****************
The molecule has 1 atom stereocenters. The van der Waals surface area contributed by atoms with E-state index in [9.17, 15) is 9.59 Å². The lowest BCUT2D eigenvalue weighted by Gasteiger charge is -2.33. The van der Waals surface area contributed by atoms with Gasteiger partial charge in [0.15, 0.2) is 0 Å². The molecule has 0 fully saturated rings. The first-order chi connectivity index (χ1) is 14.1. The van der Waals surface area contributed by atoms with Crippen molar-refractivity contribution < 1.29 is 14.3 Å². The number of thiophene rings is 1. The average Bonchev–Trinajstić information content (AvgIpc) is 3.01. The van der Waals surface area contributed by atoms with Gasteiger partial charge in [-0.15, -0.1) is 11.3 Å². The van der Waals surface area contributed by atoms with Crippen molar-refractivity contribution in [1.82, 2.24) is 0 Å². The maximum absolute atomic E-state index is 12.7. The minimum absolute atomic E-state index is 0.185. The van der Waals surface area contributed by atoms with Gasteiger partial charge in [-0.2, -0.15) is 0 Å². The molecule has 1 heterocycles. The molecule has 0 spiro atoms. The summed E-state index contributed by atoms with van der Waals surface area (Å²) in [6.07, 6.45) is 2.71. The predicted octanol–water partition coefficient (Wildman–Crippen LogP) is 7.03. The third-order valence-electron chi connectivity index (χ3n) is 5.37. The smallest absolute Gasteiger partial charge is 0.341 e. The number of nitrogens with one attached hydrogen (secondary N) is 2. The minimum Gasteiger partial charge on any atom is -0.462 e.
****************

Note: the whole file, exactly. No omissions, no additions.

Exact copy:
The molecule has 1 atom stereocenters. The van der Waals surface area contributed by atoms with E-state index in [9.17, 15) is 9.59 Å². The lowest BCUT2D eigenvalue weighted by Gasteiger charge is -2.33. The van der Waals surface area contributed by atoms with Gasteiger partial charge in [0.15, 0.2) is 0 Å². The molecule has 0 fully saturated rings. The first-order chi connectivity index (χ1) is 14.1. The van der Waals surface area contributed by atoms with Crippen molar-refractivity contribution < 1.29 is 14.3 Å². The number of thiophene rings is 1. The average Bonchev–Trinajstić information content (AvgIpc) is 3.01. The van der Waals surface area contributed by atoms with Gasteiger partial charge in [-0.15, -0.1) is 11.3 Å². The van der Waals surface area contributed by atoms with Crippen molar-refractivity contribution in [1.82, 2.24) is 0 Å². The maximum absolute atomic E-state index is 12.7. The minimum absolute atomic E-state index is 0.185. The van der Waals surface area contributed by atoms with Gasteiger partial charge in [-0.2, -0.15) is 0 Å². The molecule has 1 heterocycles. The molecule has 0 spiro atoms. The summed E-state index contributed by atoms with van der Waals surface area (Å²) in [6.07, 6.45) is 2.71. The predicted octanol–water partition coefficient (Wildman–Crippen LogP) is 7.03. The third-order valence-electron chi connectivity index (χ3n) is 5.37. The smallest absolute Gasteiger partial charge is 0.341 e. The number of nitrogens with one attached hydrogen (secondary N) is 2. The minimum Gasteiger partial charge on any atom is -0.462 e.